Posted on June 28, 2016, by Travis Pulver
Teams will often exhaust any and every option available to them to make the team better. If they find a new technique, new drill, or make a new friend that may be able to help the team play better they use it (or him/her).
Atlanta Falcons head coach Dan Quinn would like to see his team do a better job of tackling next season. So to improve his team’s technique he has enlisted the help of former English national rugby coach, Stuart Lancaster.
“In a rugby game, they are tackling constantly, so we thought there was a lot to gain from Stuart,” Quinn said in a post on the Falcons website. “He came in, and we spent a good bit of time talking tackling, [finding out] what drills to use and [seeing] if there’s a crossover that we use from our game that he can use, and something from his game that we might be able to use. Any chance we can get that interaction; we are going to find it.”
Tackling is as integral to a rugby team as it is a football team. However, since rugby players do not wear pads and helmets they tend to put more of an emphasis on using proper technique and safety.
Rugby coaches stress the importance of keeping the head out of the tackle and using the shoulder to drive through a ball carrier and take him down. In rugby, you can’t just launch your body at a ball carrier’s legs. Attempting to make a tackle without wrapping a ball carrier up is a penalty in rugby.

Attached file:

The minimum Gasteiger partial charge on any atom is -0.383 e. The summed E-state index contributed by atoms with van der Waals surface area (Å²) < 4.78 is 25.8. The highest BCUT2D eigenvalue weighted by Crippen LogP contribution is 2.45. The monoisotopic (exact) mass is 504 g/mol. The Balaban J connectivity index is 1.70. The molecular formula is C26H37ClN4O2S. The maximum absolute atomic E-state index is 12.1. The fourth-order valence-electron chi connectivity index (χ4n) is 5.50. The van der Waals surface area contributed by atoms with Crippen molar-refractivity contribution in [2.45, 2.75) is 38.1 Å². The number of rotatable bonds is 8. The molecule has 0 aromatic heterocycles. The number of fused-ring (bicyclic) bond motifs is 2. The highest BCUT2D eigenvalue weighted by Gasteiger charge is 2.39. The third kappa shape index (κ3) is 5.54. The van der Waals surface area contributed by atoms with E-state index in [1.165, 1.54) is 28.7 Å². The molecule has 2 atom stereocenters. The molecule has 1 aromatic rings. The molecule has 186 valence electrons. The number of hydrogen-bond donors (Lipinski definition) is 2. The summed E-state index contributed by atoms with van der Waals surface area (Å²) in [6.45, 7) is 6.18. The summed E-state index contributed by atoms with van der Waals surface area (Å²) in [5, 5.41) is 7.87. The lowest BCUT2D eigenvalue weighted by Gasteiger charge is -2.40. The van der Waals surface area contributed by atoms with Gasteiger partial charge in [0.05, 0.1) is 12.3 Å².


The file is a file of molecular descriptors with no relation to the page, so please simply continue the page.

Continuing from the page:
Over the years proper tackling technique seems to have been forgotten in football. Guys appear to try to knock a ball carrier down rather than tackle him. Too often they end up bouncing off, missing the tackle and sometimes getting hurt.
During the 2014 season, the 32 NFL teams had 35,149 defensive snaps. In those snaps, there was a total of 3767 missed tackles. The San Francisco 49ers missed the fewest with just 94 (the Chicago Bears were the only other team to miss less than 100). The Tampa Bay Buccaneers missed the most (152).
The Atlanta Falcons missed 132 tackles, fifth most in the NFL. So there is room for improvement.
Quinn is not the first NFL head coach to make use of rugby tackling techniques. Seattle Seahawks head coach Pete Carroll has been using them for years. He talks about doing so as he narrates a training video:
“How we teach this system of tackling was recently inspired by those who play rugby around the world. Rugby players have taken the head out of the game and truly exemplified shoulder tackling…”
Lancaster had this to say about his visit:
“I talked to them about winning the last meter, winning the collision and finishing the tackle.”
Lancaster was the head coach of England’s national rugby team from April 2012 until he stepped down in November 2015 after England became the first host nation not to advance past the pool stage during the most recent Rugby World Cup.